Merkel’s Would-Be Successors Spar Over Defense, Foreign Policy
(Bloomberg) -- Chancellor Angela Merkel’s potential successors gave their first hints at how they would lead Germany as the campaign to run Europe’s largest economy begins to take shape.
Annalena Baerbock, the chancellor candidate for Germany’s Greens, called for a more active foreign policy and a balanced transatlantic alliance, drawing a sharper distinction to the status quo than her two rivals.
Armin Laschet, the head of Merkel’s Christian Democratic party, and Finance Minister Olaf Scholz, who is running for the Social Democrats, were often in agreement and presented policies that suggested little change to Germany’s course.
In their first public debate, the setup was awkward. Baerbock and Scholz sat in a studio in Berlin while Laschet was on a video link from Dusseldorf, complicating interaction.
Baerbock and Laschet are the front-runners, with their parties’ neck-and-neck in the polls some four months before Germans determine a new chancellor following Merkel’s 16-year reign.
After the exchange, here’s where the candidates stand on key issues:
Laschet clearly backed NATO’s goal of spending 2% of gross domestic product on defense. Baerbock called the target “absurd,” saying defense spending should be oriented on security needs rather than economic output. She indicated that she would support Europe taking on a greater role to defend itself, including cyber security. Scholz was vague about his commitment to defense spending, saying it would continue to rise.
In view of the current Hamas attacks against Israel, Laschet and Scholz have voiced solidarity with Israel, and the CDU candidate has even called for military support for the country. Baerbock has taken a more critical stance. While she said Israel had the right to defend itself, she spoke out against the export of German submarines to Israel and underscored her opposition to selling weapons into conflict zones. To defuse the conflict, she said “telephone diplomacy” should take place with Hamas, while Laschet was skeptical of negotiations with Hamas.
Baerbock called for an alliance with the U.S. on “eye level,” including a more active foreign policy. She also defended her call for the removal of U.S. nuclear weapons from German soil. All three candidates called the U.S. Europe’s most important external partner.
Both Laschet and Scholz voiced support for the completion of the Nord Stream 2 pipeline and dismissed U.S. concerns over Germany becoming too dependent on Russian gas. Baerbock opposes the project and said it puts Ukraine’s security at risk by bypassing the country. Scholz countered saying it’s the government’s ongoing responsibility to ensure the Ukraine remains involved in gas transit.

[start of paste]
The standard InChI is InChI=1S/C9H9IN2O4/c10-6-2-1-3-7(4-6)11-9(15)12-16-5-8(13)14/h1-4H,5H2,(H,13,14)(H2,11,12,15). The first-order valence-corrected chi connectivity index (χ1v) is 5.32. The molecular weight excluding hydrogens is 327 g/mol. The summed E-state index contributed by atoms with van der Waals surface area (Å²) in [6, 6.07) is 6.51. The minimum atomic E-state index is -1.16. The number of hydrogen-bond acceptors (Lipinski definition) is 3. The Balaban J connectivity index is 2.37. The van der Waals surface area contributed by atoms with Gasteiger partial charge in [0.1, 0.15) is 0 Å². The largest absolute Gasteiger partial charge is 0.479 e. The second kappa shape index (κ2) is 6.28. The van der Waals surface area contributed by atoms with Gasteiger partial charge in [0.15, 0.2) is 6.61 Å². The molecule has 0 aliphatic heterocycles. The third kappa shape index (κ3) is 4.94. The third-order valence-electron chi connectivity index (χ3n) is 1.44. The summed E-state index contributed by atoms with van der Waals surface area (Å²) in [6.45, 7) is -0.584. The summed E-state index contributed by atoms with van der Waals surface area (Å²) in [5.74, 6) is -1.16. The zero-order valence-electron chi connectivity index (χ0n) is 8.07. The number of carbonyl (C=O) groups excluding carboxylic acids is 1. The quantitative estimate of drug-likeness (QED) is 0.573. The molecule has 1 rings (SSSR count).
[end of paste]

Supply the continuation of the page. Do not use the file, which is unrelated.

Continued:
Laschet and Scholz rejected the moderator’s suggestions that governing parties needed a court order to accelerate Germany’s goal of creating a climate-neutral economy by five years to 2045. Baerbock called for even tougher targets, including a ban on new combustion-engine cars from 2030, no new oil-based heating systems and restrictions on domestic German flights.
Baerbock said Europe bears responsibility for refugees drowning in the Mediterranean and called for the EU’s Frontex agency to not only secure the bloc’s external borders but also save migrants in danger. She said other European countries can’t leave Greece to fend for itself. Laschet said Germany can’t solve the refugee problem on its own and needs an EU-wide solution. Scholz also called for a fair distribution mechanism of refugees within the EU.
Both Laschet and Scholz stand for a continuation of Merkel’s China-friendly course. The CDU chief has said he would sign the EU investment agreement with China, even though the EU parliament has stopped the ratification process in reaction to Chinese sanctions. Baerbock, in contrast, has condemned human rights violations in China and said that, as chancellor, she would block imports of Chinese goods produced with forced labor.
All three candidates are supporters of a further EU integration, but they differ over funding. Scholz welcomes the EU recovery fund as a first step toward deeper fiscal integration, Laschet opposes any kind of common debt. Like Merkel, he sees the recovery fund’s joint borrowing as a one-off. Baerbock’s Greens, in contrast, even go further than Scholz and demand the introduction of EU taxes, a fiscal union and a relaxation of debt rules.
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